Girl, I don’t know how you teach Grade 4. Round of applause for you. French immersion is a whole different ball game for balancing. I can only imagine what the computer scene would look like. I have a pretty good idea, as sometimes it’s not much better in Grade 6, but I don’t have a whole class of first-hand experience with Grade 4 whatsoever. I love doing Genius Hour. I learn so much from the kiddos. I have seen a few teachers do it in Grade 1, so if you are interested let me know and I will send you in their direction. They were English classes though, so it could be a bit more challenging with the dual languages.

  2. Thanks for sharing your thoughts Kelly and for making reference to others’ along the way. I like your 4th question and can think of mandatory tech sessions around the conference room table in our school that felt like we were being coerced into picking a few things we can to try in our classrooms. For me it is easy because I am a lifelong learner and I can see the potential that some of these tech apps we are presented with could be quite fun and engaging to use with students. I worry, and maybe I shouldn’t, for our ‘digital immigrants’ that feel the stress and feel the frustration of this much needed change to our pedagogies. And I absolutely love Jill Heisler’s Netiquette addition, as per question 3, we need to be doing much more of this cross-curricularly!

    1. I like to reference a few people at the beginning, or throughout my blogs as a way to not only try to engage others, but to also remind myself what I was thinking, feeling, or doing at the time of writing or structuring my posts. Cymone, I remember the days when people would meet and try out things and then talk about it. I didn’t love the format either to be completely honest! I do find value in reading about other people’s attempts at using a specific technology. Not to sway me, but to guide me and to see how I feel about it. I too think that we need to do a better job not overwhelming out digital immigrants, and help them feel more comfortable with moving in a technological direction.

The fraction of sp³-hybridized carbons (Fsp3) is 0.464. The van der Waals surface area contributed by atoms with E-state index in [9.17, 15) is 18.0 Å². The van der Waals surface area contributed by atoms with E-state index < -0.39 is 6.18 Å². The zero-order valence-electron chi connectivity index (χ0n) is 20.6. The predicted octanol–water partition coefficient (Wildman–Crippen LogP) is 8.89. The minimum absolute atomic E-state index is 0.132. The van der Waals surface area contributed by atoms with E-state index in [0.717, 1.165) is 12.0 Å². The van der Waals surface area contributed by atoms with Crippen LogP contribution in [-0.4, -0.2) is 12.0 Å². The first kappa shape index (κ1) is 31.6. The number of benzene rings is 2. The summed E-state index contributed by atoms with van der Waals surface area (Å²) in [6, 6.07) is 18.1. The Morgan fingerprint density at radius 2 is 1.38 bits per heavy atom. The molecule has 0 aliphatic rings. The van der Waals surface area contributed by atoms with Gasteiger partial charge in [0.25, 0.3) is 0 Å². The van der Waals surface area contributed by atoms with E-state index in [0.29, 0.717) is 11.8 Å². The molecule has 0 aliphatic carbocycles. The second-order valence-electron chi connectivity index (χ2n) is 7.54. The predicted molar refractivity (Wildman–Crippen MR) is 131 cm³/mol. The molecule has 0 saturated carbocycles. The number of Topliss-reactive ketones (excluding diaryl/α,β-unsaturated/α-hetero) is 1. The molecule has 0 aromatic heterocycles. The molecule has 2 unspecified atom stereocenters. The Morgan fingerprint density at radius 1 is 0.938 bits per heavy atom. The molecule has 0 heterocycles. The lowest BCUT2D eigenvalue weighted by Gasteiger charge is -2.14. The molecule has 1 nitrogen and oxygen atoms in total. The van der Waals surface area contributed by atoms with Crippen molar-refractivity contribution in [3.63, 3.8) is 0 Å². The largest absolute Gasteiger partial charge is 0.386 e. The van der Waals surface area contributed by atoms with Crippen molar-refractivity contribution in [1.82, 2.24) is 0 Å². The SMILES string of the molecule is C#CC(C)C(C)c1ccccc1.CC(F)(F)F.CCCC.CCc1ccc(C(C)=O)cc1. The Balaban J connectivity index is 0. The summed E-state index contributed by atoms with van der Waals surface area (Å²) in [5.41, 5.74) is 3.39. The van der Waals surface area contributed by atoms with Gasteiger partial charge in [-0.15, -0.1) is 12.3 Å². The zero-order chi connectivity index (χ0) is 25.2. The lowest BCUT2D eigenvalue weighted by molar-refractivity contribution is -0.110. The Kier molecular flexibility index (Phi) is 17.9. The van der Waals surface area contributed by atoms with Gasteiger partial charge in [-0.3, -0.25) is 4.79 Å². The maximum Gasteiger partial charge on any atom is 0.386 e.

3. Hi Kelly! Hard to believe we are already several weeks into the class and this is my first time commenting on a blog post of yours. I must have come to this one at the right time – there aren’t that many comments on it yet, so I feel I can get mine in 🙂 I think all of the elements you mention in your post, essentially, embody good teaching practices. In relation to your third question, do you feel that some of these elements (understanding learning, exploration and creativity, learning together, etc.) are currently missing in today’s classrooms/education system?

    1. Isn’t it crazy how fast this semester seems to be going, Kara? I do think that there are a lot of things missing in the current way that education is framed. I think all too often we miss teaching very relevant worldly content because there isn’t a push for it in our curricula. I too think that creativity is sometimes lacking, and maybe it has a lot to do with pandemic fatigue. Maybe we all just need a quick break and a boost of energy to keep things current, creative, and ongoing.